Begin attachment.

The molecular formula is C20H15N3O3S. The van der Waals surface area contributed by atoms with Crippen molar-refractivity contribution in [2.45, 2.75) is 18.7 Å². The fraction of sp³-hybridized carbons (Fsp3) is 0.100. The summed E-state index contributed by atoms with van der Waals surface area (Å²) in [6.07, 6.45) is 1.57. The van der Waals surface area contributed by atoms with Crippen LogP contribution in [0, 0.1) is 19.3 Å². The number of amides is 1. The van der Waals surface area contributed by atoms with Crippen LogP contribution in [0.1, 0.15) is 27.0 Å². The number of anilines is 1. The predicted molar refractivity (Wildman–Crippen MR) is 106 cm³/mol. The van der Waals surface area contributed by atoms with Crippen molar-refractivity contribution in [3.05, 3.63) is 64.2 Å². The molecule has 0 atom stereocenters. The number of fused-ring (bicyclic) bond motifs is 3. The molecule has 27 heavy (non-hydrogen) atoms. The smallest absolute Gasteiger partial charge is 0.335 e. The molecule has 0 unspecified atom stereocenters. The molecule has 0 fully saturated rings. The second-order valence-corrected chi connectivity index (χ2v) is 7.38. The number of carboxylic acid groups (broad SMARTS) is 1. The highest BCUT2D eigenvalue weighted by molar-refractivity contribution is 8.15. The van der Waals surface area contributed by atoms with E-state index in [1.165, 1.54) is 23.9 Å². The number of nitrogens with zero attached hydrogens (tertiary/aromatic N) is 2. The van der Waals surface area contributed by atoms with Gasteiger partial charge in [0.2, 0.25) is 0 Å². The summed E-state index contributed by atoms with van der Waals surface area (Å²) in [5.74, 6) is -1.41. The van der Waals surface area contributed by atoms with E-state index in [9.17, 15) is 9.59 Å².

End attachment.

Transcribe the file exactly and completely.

The molecular formula is C20H15N3O3S. The van der Waals surface area contributed by atoms with Crippen molar-refractivity contribution in [2.45, 2.75) is 18.7 Å². The fraction of sp³-hybridized carbons (Fsp3) is 0.100. The summed E-state index contributed by atoms with van der Waals surface area (Å²) in [6.07, 6.45) is 1.57. The van der Waals surface area contributed by atoms with Crippen LogP contribution in [0, 0.1) is 19.3 Å². The number of amides is 1. The van der Waals surface area contributed by atoms with Crippen LogP contribution in [0.1, 0.15) is 27.0 Å². The number of anilines is 1. The predicted molar refractivity (Wildman–Crippen MR) is 106 cm³/mol. The van der Waals surface area contributed by atoms with Crippen molar-refractivity contribution in [3.05, 3.63) is 64.2 Å². The molecule has 0 atom stereocenters. The number of fused-ring (bicyclic) bond motifs is 3. The molecule has 27 heavy (non-hydrogen) atoms. The smallest absolute Gasteiger partial charge is 0.335 e. The molecule has 0 unspecified atom stereocenters. The molecule has 0 fully saturated rings. The second-order valence-corrected chi connectivity index (χ2v) is 7.38. The number of carboxylic acid groups (broad SMARTS) is 1. The highest BCUT2D eigenvalue weighted by molar-refractivity contribution is 8.15. The van der Waals surface area contributed by atoms with E-state index in [1.165, 1.54) is 23.9 Å². The number of nitrogens with zero attached hydrogens (tertiary/aromatic N) is 2. The van der Waals surface area contributed by atoms with Gasteiger partial charge in [0.2, 0.25) is 0 Å². The summed E-state index contributed by atoms with van der Waals surface area (Å²) in [5.74, 6) is -1.41. The van der Waals surface area contributed by atoms with E-state index in [9.17, 15) is 9.59 Å².